Wednesday, April 10, 2019

URSP Student Enya Calibuso Examines Child-Level Predictors of School Mobility in Middle School Students

For me, school mobility has always been very personal. Growing up in a military family, I moved eight times, attended nine schools, and lived on three continents. In an effort to better understand both my own experiences and those like me, I dove into literature attempting to unravel two main questions. The first, who is moving? Next, how are mover’s different from non-movers? While there is a long-standing belief that school mobility has negative consequences on academic performance and school completion, there seems to be subpopulations such as the Department of Defense dependents who continue to maintain an average or above average grade in class and graduate with a high school diploma. For this reason, I am examining child-level predictors of school mobility in middle school students.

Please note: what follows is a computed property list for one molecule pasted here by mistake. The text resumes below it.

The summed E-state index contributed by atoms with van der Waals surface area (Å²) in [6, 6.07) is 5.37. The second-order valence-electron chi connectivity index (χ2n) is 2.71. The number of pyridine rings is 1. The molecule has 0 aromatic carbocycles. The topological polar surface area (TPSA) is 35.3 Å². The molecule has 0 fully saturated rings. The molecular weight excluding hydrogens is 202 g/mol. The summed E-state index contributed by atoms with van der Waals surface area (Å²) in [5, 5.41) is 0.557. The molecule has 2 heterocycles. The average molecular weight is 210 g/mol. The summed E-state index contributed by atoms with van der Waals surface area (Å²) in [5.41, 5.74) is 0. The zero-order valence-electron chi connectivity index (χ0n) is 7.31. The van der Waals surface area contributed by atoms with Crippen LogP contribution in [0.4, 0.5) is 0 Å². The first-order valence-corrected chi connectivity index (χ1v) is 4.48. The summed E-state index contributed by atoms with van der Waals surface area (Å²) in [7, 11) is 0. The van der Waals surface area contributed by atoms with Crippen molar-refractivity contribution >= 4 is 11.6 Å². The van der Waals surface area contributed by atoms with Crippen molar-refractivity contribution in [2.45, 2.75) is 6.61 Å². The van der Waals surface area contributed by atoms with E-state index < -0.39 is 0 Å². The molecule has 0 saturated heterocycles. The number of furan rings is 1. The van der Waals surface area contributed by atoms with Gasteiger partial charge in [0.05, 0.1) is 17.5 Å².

On a weekly basis, I meet with either my mentor, Dr. Adam Winsler, to discuss progress and feedback on my latest thesis revision, or with graduate students to work on making variables or learning how to run data analyses. Throughout this process, I’ve discovered how to conduct chi-squared tests for my categorical variables (demographics, primary exceptionality status, and elementary school retention) and t-tests for my continuous variables (school readiness variables and Grade 5 academic performance). I am currently in the process of interpreting the descriptive statistics and bivariate analyses to write a first draft of my results and discussion section. In addition to this, I am preparing for two poster presentations at which to disseminate my findings – the National Conferences on Undergraduate Research and the Association for Psychological Science.
Having this opportunity to conduct my own independent honors thesis, engage with experts in the field, bring awareness to school mobility, and contribute to the general body of knowledge has been a great privilege. It has given me training in statistical software, professional communication skills, and research experience; thereby, preparing me immensely for pursuing a MD-PhD program specializing in psychiatry and French.